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James Gilmour. A Wasted Life?

There is one more issue arising from the courageous and dedicated life of the missionary James Gilmour (1843-1891), whom I have discussed over the last three weeks. Simply put, was what James Gilmour achieved worth the cost he paid?

His life was hard. “Four strenuous and lonely years, sharing the life of the nomadic Mongolians, brought no converts; eleven more years passed before the first baptism. His colleagues in Beijing were not wholly sympathetic to his single-minded commitment to work among the nomadic Mongolians.” That seems hard going – not much reward and criticised by some colleagues. “Some of the days I spent in the markets were so very cold that my muscles seemed benumbed, and speech even was difficult. I met with some spiritual response, though, and with that I can stand the cold. I have got thin. I am feeding up at present. I walked home, a donkey carrying my baggage, a distance of about three hundred miles, in seven and a half days, or about forty miles a day, and my feet were really very bad. At night I used to draw a woollen thread through the blisters. I walked, not because I had not money to ride, but to get at the Mongol who was with me.”

“If by any means I might save some – that seems to have been the one thought and hope which inspired James Gilmour in all his efforts for the spread of the Gospel. No more devoted servant of God ever lived, nor one who was readier at all times to spend and be spent for the Master whom he loved and served.”

But could his dedication and his constant labours have been better used in a more fruitful area of the world? “Alone he pressed forward. He had seasons of depression and urged the church at home to pray for him, and help him by sympathy. He was willing to be all things lawful in order to ‘win some trophies of the cross’. He became a vegetarian to win some of higher moral standards; he dressed like a shopkeeper; ate porridge, native fashion, in the street in order to win souls for Christ. His living expenses averaged about six cents per day. Some think he shortened his usefulness by such methods.”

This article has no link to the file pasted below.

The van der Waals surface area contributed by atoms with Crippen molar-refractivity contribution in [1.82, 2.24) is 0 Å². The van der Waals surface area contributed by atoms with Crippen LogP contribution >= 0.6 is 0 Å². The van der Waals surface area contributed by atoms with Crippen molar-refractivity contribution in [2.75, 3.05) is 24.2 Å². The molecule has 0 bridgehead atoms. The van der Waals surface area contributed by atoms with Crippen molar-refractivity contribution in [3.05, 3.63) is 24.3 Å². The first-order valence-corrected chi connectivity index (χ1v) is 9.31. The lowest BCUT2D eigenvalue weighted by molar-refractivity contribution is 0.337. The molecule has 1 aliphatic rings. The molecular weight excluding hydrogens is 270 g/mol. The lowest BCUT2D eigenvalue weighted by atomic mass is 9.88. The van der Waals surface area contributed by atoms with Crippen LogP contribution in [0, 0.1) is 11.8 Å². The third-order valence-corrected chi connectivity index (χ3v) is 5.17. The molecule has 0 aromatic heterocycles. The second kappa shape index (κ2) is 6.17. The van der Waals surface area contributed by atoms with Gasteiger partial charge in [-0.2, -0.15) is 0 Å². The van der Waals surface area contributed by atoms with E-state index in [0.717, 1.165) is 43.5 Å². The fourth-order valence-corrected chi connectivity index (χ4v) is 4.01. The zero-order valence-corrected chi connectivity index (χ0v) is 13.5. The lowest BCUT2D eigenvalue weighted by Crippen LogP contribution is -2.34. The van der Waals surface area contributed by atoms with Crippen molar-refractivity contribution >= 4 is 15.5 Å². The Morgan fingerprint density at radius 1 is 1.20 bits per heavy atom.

“Upon reaching a new city he pitched his tent on a main thoroughfare, and from early morn till late at night healed the sick, preached and talked to inquirers. During one eight months’ campaign he saw about 6,000 patients, preached to nearly 24,000 people, sold 3,000 books, distributed 4,500 tracts, travelled 1,860 miles and spent about $200, and added that only two individuals openly confessed to believe in Christ.”

The rare results were cut out of rock. “The priest I had come to visit was busy lighting a fire which would do nothing but smoke; and the room was soon full. Finding him alone I told him I had come to speak to him and my other friends about the salvation of their souls, and was pressing him to accept Christ, when a man I knew entered. Without waiting for me to say anything, the priest related the drift of our conversation to the man, who, tongs in hand, was trying to make the fire blaze. Blaze it would not, but sent forth an increasing volume of smoke; and the man, invisible to us in the dense cloud, though only about two yards away, spoke up and said that for months he had been a scholar of Jesus; and that if the priest would join him they would become Christians together. Whether the priest would join him or not, his mind was made up, he would trust the Saviour. By this time the cloud of smoke had settled down lower still. I was lying flat on the platform, and the two men were crouching on the floor – I could just see dimly the bottom of their skin coats – but the place was beautiful to me as the gate of Heaven, and the words of the confession of Christ, from out the cloud of smoke, were inspiring to me as if they had been spoken by an angel from out of a cloud of glory.” Gilmour and the new believer “travelled for nearly twenty-three miles together, talking, and then in a lonely place in the road knelt and prayed together and then separated.”

It seems to be such little fruit for such a great cost paid. But next week I want to share from the pen of a significant Mongolian pastor what God is doing in Mongolia today in the growing church of Jesus Christ. No-one can persuade me that today’s growth in Mongolia can be separated from those days of hard labour in that barren ground by this noble man of God, James Gilmour! He sowed faithfully and others reap today.

Source: Biographical Dictionary of Chinese Christianity, Wikipedia.

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